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    What we know about Cuba’s economy

    What we know about Cuba’s economy

    Two-thirds of Americans favor an end to the decades-long U.S. trade
    embargo on Cuba, a January Pew Research Center study found, and the two
    nations reportedly are making progress on re-establishing diplomatic
    relations. As the communist government continues to slowly reform Cuba’s
    economy, American businesses – from airlines to law firms – are
    exploring commercial opportunities on the island nation. But even if the
    embargo were to be lifted, it’s not clear just what sort of Cuban
    economy those businesses would find.

    Getting a handle on even basic information about Cuba’s economy is
    difficult, for a number of reasons. The government still dominates
    economic activity on the island, both directly and through heavily
    subsidized state-owned enterprises. National statistics are not always
    complete or reliable. And Cuba’s system of two parallel currencies – one
    peso for everyday transactions among ordinary Cubans, and a “convertible
    peso” for the tourism industry, foreign trade and the private sector –
    combined with multiple exchange rates complicates any international
    comparisons or discussions about the relative size of different parts of
    the economy.

    According to a survey conducted in March and published in The Washington
    Post, 79% of Cubans said they were dissatisfied with the country’s
    economic system; 70% said they wanted to start their own business.
    Nearly two-thirds of Cubans (64%) said normalizing relations with the
    U.S. would change the economic system, though only 37% thought the
    political system would change.

    With so much change in the air, we decided to work our way as best we
    could through the data difficulties to put together a primer on what we
    know, and don’t know, about the Cuban economy.

    1 Despite the embargo, the U.S. does do business with Cuba. Last year,
    according to the Census Bureau, the U.S. exported nearly $300 million
    worth of products to Cuba; nearly all (96.2%) of that was in the form of
    meat and poultry, soybeans, corn, animal feed and other foodstuffs. The
    exports are permitted under a 2000 law that modified, but did not
    repeal, the U.S. embargo; under it, Cuba can buy certain agricultural
    products, medicines and medical devices from the U.S., but must pay in cash.

    2 Growth has slowed sharply in recent years. According to Cuba’s
    national statistical agency, the country’s gross domestic product in
    2013 was 77.2 billion pesos – which, depending on which exchange rate
    one uses, could equate to anything from $77.2 billion (at the official
    rate of 1 convertible peso to $1) to $3.2 billion (at the internal rate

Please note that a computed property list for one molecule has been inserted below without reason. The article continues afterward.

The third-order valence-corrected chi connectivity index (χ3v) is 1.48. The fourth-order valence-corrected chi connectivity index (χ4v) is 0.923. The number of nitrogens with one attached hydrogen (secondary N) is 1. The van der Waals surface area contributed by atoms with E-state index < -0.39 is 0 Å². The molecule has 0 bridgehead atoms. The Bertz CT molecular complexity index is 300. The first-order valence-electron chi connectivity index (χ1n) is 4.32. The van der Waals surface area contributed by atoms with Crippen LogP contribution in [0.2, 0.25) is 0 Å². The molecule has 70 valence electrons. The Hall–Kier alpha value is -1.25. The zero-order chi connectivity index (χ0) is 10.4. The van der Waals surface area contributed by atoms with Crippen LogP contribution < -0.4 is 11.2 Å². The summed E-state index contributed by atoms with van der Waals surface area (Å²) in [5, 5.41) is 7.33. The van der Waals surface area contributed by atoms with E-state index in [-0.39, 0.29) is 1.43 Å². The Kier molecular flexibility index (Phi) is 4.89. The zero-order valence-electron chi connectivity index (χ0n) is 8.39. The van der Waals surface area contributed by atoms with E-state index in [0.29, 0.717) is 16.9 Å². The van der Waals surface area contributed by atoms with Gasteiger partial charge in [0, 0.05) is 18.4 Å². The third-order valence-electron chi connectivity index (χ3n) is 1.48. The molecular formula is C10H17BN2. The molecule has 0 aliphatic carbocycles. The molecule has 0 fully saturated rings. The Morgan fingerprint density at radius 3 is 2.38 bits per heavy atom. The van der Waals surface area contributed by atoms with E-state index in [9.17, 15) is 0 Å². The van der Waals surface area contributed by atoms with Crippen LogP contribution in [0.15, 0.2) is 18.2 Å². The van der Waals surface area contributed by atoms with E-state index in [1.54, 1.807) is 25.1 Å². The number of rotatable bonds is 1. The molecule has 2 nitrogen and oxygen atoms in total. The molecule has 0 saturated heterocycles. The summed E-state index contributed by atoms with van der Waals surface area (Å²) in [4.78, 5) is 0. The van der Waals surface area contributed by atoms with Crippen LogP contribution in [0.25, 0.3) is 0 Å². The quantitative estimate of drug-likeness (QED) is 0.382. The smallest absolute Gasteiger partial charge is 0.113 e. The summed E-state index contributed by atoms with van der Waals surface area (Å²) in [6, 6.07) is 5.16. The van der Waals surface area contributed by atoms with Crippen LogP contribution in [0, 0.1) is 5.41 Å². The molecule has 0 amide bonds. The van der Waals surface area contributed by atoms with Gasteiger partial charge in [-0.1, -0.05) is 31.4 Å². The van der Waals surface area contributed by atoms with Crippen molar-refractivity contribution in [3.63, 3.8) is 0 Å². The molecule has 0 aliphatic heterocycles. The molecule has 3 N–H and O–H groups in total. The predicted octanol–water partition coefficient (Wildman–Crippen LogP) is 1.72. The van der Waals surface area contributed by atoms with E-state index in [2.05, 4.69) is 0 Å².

of 24 regular pesos to 1 convertible peso). But either way, growth has
    slowed dramatically from the mid-2000s: The CIA estimates that Cuba’s
    GDP grew just 1.3% last year in real (inflation-adjusted) terms – 177th
    out of 222 countries ranked. One big reason: With global oil prices
    still well below their pre-recession highs, the heavily discounted oil
    that Venezuela sends Cuba – some of which Cuba re-exports – is less

    3 Despite economic reforms, the state still dominates. In a paper
    published last year by the Association for the Study of the Cuban
    Economy, former International Monetary Fund economist Ernesto
    Hernandez-Cata estimated that Cuba’s private and cooperative sector
    generated 25.3% of GDP in 2012, compared with just 5% in 1989. But the
    government, both directly and through state-owned enterprises, was still
    the source of more than three-quarters of Cuba’s economic activity.
    Government investment represented just 9.1% of GDP in 2012, versus 14.2%
    in 1989, which Hernandez-Cata said “reveals one of the most disturbing
    aspects of Cuba’s recent economic history: the weakness of capital
    formation.” (Official government figures put economy-wide fixed capital
    investment, from all sources, at 8.3% of GDP in 2013, considered low by
    international standards.)

    4 More Cubans are working for themselves. In 2013, according to state
    figures, more than 424,000 Cubans (8.6% of all workers) were classified
    as self-employed; as recently as 2009, fewer than 144,000 Cubans (2.8%)

    The “microenterprise” sector may be even bigger due to the hiring of
    unregistered full- and part-time workers. Ted Henken and Archibald
    Ritter, researchers at Baruch College and Carleton University,
    respectively, estimate that as many as half of small enterprises employ
    at least one unregistered worker.

    5 Cuba mostly imports goods and exports services. Getting a clear read
    on Cuban trade is especially tricky, not least because exports and
    imports are effectively valued using different exchange rates. As The
    Economist recently explained, state-owned firms and foreign joint
    ventures value each ordinary peso at one convertible peso – that is, at
    $1: “The massively overvalued rate … creates huge distortions in the
    economy, allowing importers to buy a dollar’s-worth of goods for one
    peso.” While most of Cuba’s exports are in the form of services (such as
    doctors and teacher working overseas), nearly all of its imports are
    goods (petroleum, foodstuffs, machinery and equipment, and chemicals).

    Source: What we know about Cuba’s economy | Pew Research Center –